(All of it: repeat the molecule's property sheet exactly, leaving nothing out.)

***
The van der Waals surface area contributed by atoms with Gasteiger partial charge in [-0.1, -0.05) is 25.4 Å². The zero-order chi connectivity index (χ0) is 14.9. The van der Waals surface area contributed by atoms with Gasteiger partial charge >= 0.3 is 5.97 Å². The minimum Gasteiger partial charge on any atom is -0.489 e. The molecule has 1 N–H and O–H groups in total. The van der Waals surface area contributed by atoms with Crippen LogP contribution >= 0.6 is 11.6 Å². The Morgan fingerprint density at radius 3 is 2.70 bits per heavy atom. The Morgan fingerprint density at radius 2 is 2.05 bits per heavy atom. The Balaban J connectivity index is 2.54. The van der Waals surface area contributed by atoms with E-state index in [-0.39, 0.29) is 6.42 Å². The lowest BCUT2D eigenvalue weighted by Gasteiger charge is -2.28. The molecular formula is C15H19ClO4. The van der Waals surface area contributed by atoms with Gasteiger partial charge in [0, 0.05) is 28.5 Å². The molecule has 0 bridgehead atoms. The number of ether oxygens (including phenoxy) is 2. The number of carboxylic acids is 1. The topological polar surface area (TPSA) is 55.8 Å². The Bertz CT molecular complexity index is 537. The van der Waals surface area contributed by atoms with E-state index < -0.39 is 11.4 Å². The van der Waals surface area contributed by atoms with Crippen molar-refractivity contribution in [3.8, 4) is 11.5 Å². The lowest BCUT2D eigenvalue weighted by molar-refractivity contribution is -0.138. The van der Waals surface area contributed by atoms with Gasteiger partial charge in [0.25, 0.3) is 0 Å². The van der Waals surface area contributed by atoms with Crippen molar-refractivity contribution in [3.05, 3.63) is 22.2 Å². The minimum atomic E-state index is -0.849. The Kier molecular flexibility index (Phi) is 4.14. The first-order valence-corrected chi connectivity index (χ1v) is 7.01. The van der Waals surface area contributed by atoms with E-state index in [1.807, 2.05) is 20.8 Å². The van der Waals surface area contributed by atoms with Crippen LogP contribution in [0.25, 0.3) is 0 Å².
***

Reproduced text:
The van der Waals surface area contributed by atoms with Gasteiger partial charge in [-0.1, -0.05) is 25.4 Å². The zero-order chi connectivity index (χ0) is 14.9. The van der Waals surface area contributed by atoms with Gasteiger partial charge >= 0.3 is 5.97 Å². The minimum Gasteiger partial charge on any atom is -0.489 e. The molecule has 1 N–H and O–H groups in total. The van der Waals surface area contributed by atoms with Crippen LogP contribution >= 0.6 is 11.6 Å². The Morgan fingerprint density at radius 3 is 2.70 bits per heavy atom. The Morgan fingerprint density at radius 2 is 2.05 bits per heavy atom. The Balaban J connectivity index is 2.54. The van der Waals surface area contributed by atoms with E-state index in [-0.39, 0.29) is 6.42 Å². The lowest BCUT2D eigenvalue weighted by Gasteiger charge is -2.28. The molecular formula is C15H19ClO4. The van der Waals surface area contributed by atoms with Gasteiger partial charge in [0, 0.05) is 28.5 Å². The molecule has 0 bridgehead atoms. The number of ether oxygens (including phenoxy) is 2. The number of carboxylic acids is 1. The topological polar surface area (TPSA) is 55.8 Å². The Bertz CT molecular complexity index is 537. The van der Waals surface area contributed by atoms with E-state index < -0.39 is 11.4 Å². The van der Waals surface area contributed by atoms with Crippen molar-refractivity contribution in [3.8, 4) is 11.5 Å². The lowest BCUT2D eigenvalue weighted by molar-refractivity contribution is -0.138. The van der Waals surface area contributed by atoms with Gasteiger partial charge in [0.25, 0.3) is 0 Å². The van der Waals surface area contributed by atoms with Crippen molar-refractivity contribution in [3.05, 3.63) is 22.2 Å². The minimum atomic E-state index is -0.849. The Kier molecular flexibility index (Phi) is 4.14. The first-order valence-corrected chi connectivity index (χ1v) is 7.01. The van der Waals surface area contributed by atoms with E-state index in [1.807, 2.05) is 20.8 Å². The van der Waals surface area contributed by atoms with Crippen LogP contribution in [0.25, 0.3) is 0 Å².